Student Competitions

High Schoolers Take Top Spot at Cornell MakeaThon

What could you create if you were given a total of 24 hours in which to do it? Participants at Cornell University's recent "LC. Make-a-Thon" came up with a system for alerting guardians when sleepwalkers trigger a motion sensor (the LunarWalk), a system that uses humidity sensors to detect when food is in danger of being burned and automatically adjusts heat settings (Cook Guard) and a motion sensing showerhead to dispense less water when the user steps away and more water when the user gets closer (HydroHome).

Over the course of a weekend, 14 teams made up of college students and high schoolers identified problems, created working prototypes, pitched the audience on their ideas and did demos of their solutions. A high school team won first place.

The Cornell University students on

The Cornell University students on "Team HydroHome" present their Make-a-Thon creation, the HydroHome smart shower. Chris Kitchen/University Photography.

The free event was the brainchild of Life Changing Labs, a student-run, nonprofit group on campus that helps students and faculty create and sustain start-up companies.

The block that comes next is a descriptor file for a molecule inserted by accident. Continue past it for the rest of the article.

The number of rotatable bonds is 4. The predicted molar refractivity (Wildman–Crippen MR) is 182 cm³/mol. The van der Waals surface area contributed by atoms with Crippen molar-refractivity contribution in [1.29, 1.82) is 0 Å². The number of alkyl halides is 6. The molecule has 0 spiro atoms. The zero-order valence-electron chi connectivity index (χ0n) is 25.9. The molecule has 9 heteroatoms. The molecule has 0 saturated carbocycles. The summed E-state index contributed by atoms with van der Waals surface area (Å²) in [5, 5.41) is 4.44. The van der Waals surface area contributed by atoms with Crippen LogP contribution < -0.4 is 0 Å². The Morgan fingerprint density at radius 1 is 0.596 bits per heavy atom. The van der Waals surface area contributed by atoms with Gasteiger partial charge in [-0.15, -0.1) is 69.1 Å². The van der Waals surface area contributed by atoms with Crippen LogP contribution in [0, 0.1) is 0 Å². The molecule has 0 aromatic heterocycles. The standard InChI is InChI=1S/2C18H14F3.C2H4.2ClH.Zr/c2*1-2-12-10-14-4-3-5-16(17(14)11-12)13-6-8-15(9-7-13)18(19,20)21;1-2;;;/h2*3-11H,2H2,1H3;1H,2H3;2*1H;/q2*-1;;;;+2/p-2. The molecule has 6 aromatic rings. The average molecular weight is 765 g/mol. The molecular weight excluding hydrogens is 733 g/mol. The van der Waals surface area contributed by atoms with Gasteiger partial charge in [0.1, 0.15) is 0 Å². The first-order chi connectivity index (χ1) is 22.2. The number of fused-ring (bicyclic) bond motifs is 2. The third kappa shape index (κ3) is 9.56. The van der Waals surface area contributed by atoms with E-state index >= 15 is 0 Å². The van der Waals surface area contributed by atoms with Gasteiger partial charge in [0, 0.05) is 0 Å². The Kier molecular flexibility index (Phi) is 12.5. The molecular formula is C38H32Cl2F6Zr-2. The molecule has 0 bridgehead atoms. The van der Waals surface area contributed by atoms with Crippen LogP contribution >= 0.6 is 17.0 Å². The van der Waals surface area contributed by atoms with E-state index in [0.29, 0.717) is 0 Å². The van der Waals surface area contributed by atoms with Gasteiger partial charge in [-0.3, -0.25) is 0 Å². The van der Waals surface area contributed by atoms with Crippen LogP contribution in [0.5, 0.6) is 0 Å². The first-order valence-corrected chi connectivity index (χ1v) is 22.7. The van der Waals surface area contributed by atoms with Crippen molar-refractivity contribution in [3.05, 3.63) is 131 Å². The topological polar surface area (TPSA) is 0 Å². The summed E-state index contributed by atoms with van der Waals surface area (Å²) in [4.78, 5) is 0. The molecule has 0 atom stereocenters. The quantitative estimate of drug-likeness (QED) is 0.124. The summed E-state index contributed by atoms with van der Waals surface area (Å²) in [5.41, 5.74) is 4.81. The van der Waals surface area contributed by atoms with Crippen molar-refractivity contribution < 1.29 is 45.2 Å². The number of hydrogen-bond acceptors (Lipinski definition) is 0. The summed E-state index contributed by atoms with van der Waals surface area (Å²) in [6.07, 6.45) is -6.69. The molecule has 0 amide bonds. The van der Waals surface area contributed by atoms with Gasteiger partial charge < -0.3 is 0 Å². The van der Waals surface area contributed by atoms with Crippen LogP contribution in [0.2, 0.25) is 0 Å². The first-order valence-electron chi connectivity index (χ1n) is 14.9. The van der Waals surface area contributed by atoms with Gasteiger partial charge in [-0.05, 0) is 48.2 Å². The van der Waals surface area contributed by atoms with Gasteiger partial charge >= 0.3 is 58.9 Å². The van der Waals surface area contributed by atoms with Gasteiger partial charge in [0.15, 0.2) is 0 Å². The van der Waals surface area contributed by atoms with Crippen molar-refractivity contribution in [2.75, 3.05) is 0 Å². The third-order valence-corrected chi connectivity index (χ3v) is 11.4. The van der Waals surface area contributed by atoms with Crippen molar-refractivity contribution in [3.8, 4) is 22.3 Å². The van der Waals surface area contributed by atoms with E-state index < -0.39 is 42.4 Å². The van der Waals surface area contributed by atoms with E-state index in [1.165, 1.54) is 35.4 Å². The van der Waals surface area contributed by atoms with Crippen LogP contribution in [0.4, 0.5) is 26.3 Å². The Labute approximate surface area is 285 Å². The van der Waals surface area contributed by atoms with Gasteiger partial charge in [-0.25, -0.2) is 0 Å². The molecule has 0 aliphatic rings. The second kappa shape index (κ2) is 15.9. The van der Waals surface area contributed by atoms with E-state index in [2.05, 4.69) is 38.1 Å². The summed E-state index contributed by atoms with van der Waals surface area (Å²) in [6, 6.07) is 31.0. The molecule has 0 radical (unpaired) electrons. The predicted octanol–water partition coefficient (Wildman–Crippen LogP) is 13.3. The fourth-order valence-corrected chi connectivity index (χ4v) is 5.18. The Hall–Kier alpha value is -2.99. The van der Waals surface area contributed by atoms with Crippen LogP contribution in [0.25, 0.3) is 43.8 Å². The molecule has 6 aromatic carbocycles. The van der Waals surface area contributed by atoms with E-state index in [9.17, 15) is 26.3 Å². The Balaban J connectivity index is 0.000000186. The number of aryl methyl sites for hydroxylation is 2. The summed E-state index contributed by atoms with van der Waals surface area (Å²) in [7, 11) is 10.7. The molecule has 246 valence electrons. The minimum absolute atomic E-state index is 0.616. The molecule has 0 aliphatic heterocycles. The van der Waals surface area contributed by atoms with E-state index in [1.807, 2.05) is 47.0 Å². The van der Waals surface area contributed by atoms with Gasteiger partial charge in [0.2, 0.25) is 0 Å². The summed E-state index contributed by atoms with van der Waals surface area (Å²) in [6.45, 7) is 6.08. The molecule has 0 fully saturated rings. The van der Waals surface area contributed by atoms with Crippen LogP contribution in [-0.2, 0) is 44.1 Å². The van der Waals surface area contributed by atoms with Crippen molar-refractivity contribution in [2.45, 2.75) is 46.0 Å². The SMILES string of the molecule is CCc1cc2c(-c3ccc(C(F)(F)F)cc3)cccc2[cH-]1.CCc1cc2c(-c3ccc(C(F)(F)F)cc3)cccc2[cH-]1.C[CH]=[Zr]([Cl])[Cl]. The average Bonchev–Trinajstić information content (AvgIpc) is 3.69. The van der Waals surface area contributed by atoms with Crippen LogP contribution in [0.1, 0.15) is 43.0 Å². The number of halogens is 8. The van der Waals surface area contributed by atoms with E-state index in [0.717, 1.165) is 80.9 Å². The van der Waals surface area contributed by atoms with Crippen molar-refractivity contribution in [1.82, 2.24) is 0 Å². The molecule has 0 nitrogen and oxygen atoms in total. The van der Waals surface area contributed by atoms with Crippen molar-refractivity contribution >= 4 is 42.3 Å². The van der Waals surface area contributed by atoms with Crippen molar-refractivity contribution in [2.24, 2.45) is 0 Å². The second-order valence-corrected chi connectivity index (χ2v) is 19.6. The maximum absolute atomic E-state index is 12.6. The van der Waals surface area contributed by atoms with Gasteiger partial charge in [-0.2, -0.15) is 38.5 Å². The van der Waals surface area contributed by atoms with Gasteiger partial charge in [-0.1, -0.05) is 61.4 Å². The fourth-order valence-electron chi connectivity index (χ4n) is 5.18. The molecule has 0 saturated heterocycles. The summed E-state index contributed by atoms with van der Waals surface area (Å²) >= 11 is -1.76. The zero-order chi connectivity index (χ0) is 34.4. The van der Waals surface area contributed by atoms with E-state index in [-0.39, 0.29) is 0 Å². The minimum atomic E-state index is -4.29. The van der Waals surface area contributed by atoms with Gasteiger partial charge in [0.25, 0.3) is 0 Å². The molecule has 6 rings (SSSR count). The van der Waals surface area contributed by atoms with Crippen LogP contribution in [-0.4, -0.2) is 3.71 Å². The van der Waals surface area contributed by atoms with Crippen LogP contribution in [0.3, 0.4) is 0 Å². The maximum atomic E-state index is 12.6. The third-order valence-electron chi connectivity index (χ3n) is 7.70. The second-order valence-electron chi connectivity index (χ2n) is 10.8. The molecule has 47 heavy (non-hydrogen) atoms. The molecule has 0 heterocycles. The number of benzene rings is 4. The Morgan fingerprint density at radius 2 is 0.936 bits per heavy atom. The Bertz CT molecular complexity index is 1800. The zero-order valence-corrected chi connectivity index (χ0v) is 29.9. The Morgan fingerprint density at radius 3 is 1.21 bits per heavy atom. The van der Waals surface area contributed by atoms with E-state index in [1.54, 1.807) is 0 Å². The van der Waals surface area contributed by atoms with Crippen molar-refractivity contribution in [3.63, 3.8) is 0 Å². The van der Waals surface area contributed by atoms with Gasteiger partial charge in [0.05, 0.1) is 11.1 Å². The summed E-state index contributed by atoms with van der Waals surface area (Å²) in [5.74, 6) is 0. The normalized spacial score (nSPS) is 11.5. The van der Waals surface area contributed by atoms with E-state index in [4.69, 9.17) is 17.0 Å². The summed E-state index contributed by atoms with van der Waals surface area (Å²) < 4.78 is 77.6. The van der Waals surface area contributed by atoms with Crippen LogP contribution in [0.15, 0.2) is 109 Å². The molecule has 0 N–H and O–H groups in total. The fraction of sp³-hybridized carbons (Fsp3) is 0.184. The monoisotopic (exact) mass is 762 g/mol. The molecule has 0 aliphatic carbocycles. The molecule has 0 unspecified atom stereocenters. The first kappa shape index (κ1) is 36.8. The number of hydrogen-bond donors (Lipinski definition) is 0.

For this first go-around of the make-a-thon, participants were told to "to propose life-changing solutions using rapid prototyping techniques around the topic of smartliving." Teams were outfitted with prototyping resources, including pre-set Arduino boards, sensors and other materials such as foam and chipboard. Then they were given time to hack and build their prototypes and prepare a six-minute presentation that would be given during the last part of the program.

To make the event more interesting, judges weren't told who were the high schoolers and who were the college students.

First place was taken by a six-member team from Ithaca High School that created the "P!LLPAL," a bracelet that stores medicine and vibrates to let the wearer know it's time to take pills. Second place went to another high school team, which created Instalert, allowing people to be notified when cabinets with dangerous substances are being opened by small children. Each member of those teams won a $500 scholarship to the Life Changing Labs summer program.

About the Author

Dian Schaffhauser is a senior contributing editor for 1105 Media's education publications THE Journal and Campus Technology. She can be reached at dian@dischaffhauser.com or on Twitter @schaffhauser.

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